She and Neville were enthusiastic travellers, and visited England every year so that Bridgie could see her beloved twin brother Billy, and her younger sister Naomi. They often went to Italy, which Neville had fallen in love with during the war. His favourite places were Florence and Bellagio and, in 1997, I went to both with my aunt Belinda. We remembered Neville and Bridget as we walked the plazas and river-fronts of Florence and sat sipping coffee under the trees at Bellagio.
When I was small, Bridget used to love brushing my hair. I’d arrive at her house and be sent immediately to fetch the brush, which she kept in her dressing-table in the top right-hand drawer. All the way to her room I’d be clutching my right hand in a fist so as not to forget. Opening the drawer was like finding a trove of jewellery, make-up and scents, and I would finger a necklace or try on a bracelet, but I knew not to linger too long amongst the tempting treasures. I’d find the brush and bring it to her on the verandah where she’d be sitting surrounded by dogs, with a tray of tea to one side and some kind of craft project – a cushion, knitting – on her lap. She’d put the knitting aside and then brush my hair, while I listened to the hadedahs shrieking and stabbing the grass.
“There, that’s better,” she’d say. “Now let’s have some tea.”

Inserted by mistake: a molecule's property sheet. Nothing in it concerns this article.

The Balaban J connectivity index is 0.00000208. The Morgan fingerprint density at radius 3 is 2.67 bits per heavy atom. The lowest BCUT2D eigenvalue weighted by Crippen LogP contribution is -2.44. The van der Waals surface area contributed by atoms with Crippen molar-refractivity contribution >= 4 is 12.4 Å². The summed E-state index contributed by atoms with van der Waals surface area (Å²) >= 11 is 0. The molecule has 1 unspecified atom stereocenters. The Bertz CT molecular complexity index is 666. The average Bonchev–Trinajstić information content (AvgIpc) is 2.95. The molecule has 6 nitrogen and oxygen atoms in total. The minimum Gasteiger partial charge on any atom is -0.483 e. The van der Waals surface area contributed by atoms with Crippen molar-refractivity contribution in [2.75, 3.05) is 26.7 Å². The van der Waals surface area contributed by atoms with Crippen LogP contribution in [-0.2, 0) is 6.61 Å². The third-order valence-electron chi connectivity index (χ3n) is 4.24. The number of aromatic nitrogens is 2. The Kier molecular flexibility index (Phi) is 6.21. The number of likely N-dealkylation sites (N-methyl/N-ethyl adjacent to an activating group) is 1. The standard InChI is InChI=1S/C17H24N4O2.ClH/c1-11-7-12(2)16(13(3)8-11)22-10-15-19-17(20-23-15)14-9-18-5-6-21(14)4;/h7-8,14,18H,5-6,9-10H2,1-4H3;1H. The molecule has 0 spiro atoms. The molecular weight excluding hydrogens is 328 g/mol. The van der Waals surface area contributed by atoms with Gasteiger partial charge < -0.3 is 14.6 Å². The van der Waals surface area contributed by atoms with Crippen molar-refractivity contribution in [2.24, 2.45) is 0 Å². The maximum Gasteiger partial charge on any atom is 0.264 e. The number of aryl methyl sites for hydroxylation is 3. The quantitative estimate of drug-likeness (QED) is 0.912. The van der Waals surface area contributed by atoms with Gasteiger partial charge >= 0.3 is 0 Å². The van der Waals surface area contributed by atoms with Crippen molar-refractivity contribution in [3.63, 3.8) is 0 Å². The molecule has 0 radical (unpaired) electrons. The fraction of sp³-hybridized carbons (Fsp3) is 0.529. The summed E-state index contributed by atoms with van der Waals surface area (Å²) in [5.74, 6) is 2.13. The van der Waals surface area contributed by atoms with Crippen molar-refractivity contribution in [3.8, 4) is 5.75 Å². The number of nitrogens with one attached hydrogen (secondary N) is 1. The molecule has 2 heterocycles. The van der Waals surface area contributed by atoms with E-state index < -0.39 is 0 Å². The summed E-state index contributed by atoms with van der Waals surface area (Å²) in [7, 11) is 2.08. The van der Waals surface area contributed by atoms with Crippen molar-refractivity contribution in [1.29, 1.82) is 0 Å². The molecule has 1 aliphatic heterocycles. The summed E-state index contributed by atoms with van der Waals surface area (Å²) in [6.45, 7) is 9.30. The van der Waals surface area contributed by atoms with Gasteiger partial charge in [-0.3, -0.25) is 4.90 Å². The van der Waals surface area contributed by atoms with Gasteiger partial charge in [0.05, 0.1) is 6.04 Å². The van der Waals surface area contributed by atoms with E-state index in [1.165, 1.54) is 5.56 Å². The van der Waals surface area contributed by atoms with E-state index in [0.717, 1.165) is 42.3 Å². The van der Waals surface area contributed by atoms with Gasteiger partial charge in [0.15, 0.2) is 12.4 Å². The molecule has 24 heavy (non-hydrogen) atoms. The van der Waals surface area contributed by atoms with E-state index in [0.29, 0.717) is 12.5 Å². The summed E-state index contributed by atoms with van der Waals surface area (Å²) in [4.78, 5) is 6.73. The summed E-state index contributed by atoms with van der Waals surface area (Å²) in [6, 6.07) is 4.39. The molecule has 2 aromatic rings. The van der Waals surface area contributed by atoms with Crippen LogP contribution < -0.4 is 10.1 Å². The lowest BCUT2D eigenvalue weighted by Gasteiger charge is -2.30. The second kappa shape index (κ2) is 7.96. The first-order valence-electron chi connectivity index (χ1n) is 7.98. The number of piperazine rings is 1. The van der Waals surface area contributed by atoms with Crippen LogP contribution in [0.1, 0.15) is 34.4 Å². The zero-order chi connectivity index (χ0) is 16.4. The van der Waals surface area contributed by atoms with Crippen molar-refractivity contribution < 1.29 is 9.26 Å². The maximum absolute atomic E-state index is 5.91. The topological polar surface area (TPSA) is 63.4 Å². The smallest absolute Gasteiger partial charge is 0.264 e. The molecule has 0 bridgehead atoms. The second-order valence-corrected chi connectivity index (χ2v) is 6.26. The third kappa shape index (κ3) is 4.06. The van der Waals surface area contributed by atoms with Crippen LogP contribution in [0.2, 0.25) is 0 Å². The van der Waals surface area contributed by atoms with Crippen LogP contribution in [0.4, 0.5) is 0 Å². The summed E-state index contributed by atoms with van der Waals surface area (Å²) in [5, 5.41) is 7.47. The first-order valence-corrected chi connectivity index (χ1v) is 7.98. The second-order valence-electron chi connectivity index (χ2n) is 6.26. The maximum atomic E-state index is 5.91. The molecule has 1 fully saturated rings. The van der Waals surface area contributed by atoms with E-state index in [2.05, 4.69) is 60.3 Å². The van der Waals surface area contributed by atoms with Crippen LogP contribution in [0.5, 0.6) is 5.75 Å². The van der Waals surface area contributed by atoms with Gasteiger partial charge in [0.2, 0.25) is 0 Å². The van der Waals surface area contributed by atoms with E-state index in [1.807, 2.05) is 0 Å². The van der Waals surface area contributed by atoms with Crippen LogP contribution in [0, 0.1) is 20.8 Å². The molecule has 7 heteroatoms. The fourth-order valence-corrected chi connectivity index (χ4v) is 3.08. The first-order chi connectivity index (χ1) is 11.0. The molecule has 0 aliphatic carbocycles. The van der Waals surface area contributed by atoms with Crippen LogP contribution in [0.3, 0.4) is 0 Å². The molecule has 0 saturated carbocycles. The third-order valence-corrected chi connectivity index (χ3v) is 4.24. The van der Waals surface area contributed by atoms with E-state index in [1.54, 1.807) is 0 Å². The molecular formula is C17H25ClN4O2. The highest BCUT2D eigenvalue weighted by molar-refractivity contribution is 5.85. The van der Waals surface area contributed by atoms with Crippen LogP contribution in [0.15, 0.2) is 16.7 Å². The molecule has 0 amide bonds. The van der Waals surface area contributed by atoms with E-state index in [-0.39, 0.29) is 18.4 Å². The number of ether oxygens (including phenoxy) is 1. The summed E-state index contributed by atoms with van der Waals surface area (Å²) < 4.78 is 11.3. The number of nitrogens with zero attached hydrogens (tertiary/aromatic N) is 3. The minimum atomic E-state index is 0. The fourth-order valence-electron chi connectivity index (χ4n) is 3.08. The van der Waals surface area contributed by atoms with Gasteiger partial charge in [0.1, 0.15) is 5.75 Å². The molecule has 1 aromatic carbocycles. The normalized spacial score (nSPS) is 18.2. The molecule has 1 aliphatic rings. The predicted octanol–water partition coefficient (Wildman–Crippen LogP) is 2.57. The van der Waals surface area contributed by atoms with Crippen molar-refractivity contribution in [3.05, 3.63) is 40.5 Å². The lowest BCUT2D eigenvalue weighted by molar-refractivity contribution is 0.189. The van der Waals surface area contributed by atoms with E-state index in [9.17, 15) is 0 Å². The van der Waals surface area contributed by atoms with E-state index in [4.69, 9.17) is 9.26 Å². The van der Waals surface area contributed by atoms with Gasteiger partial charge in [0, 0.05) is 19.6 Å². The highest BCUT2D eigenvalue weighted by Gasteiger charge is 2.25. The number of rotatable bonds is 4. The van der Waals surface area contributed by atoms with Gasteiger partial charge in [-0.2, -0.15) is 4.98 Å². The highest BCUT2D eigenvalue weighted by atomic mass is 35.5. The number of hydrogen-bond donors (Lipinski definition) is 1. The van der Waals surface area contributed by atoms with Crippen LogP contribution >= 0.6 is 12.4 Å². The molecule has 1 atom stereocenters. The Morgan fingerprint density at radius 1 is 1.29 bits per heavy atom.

Life was built around rituals – breakfast, with the invariable half-orange, around the dining-room table, morning and afternoon tea on the verandah with Marie biscuits or her delicious home-made crunchies, drinks at 5pm. Bridget always liked the pink gins I poured her when I was a little older, probably because I was heavy on the gin. Family were required to turn up for Sunday lunch every week and my father created dense atmosphere by regularly arriving late from golf, probably as his form of rebellion. Later when my parents’ marriage fell apart, it took my mother a couple of years to get up the courage to say, “No Bridget, I am not coming to Sunday lunch. Oliver can fetch the children on his way back from golf.”
While Bridget was a wonderful Gorgor, whipping up clothes for my dollies or outfits for me, she could be scary. Woe betide any grandchild who didn’t clear her plate, eat her peas, or express grateful thanks for the roasts. She was often impatient with her domestic workers, believing that whatever task they were doing from washing the car to washing the dogs, she could do better, and she loved to remind me, in huge inverted commas, that my lifelong best friend was “Jewish”. When I became a cub reporter on the local newspaper, I was friends with an “Indian man”, which caused some disquiet.
After Neville died, Bridget declined slowly. She remained at the Hermitage, visited daily by Belinda and regularly by the rest of the family. We would find her sitting in her study, watching sport on TV, reading the paper, or writing a letter to Naomi. Once she became convinced that the family had taken her to an old-age home, where she was receiving substandard treatment. Finally, after two weeks of complaints, my father hit on a plan. He put her in his car, promising that she was now going home. They drove for fifteen minutes, and then returned to the Hermitage, where he had asked her housekeepers to give her a good welcome. They drove up to the house she had just left, she gracefully received the friendly ululations and settled into the chair she had recently vacated. “Oh, it’s so nice to be back,” she said.
The London party girl had come home.